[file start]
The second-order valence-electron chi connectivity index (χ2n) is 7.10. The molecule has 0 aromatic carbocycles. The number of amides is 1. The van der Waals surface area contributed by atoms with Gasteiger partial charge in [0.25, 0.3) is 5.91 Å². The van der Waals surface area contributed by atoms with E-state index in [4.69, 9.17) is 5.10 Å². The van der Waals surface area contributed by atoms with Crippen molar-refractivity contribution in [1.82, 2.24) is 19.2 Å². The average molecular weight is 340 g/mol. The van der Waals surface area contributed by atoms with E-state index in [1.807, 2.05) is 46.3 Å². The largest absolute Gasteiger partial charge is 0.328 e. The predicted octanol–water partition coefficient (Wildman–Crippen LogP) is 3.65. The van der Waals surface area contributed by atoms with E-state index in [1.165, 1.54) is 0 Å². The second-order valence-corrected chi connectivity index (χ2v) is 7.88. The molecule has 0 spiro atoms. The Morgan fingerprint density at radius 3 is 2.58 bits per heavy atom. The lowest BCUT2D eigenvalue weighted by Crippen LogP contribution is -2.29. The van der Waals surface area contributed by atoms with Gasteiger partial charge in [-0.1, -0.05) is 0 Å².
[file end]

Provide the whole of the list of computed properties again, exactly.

The second-order valence-electron chi connectivity index (χ2n) is 7.10. The molecule has 0 aromatic carbocycles. The number of amides is 1. The van der Waals surface area contributed by atoms with Gasteiger partial charge in [0.25, 0.3) is 5.91 Å². The van der Waals surface area contributed by atoms with E-state index in [4.69, 9.17) is 5.10 Å². The van der Waals surface area contributed by atoms with Crippen molar-refractivity contribution in [1.82, 2.24) is 19.2 Å². The average molecular weight is 340 g/mol. The van der Waals surface area contributed by atoms with E-state index in [1.807, 2.05) is 46.3 Å². The largest absolute Gasteiger partial charge is 0.328 e. The predicted octanol–water partition coefficient (Wildman–Crippen LogP) is 3.65. The van der Waals surface area contributed by atoms with E-state index in [1.165, 1.54) is 0 Å². The second-order valence-corrected chi connectivity index (χ2v) is 7.88. The molecule has 0 spiro atoms. The Morgan fingerprint density at radius 3 is 2.58 bits per heavy atom. The lowest BCUT2D eigenvalue weighted by Crippen LogP contribution is -2.29. The van der Waals surface area contributed by atoms with Gasteiger partial charge in [-0.1, -0.05) is 0 Å².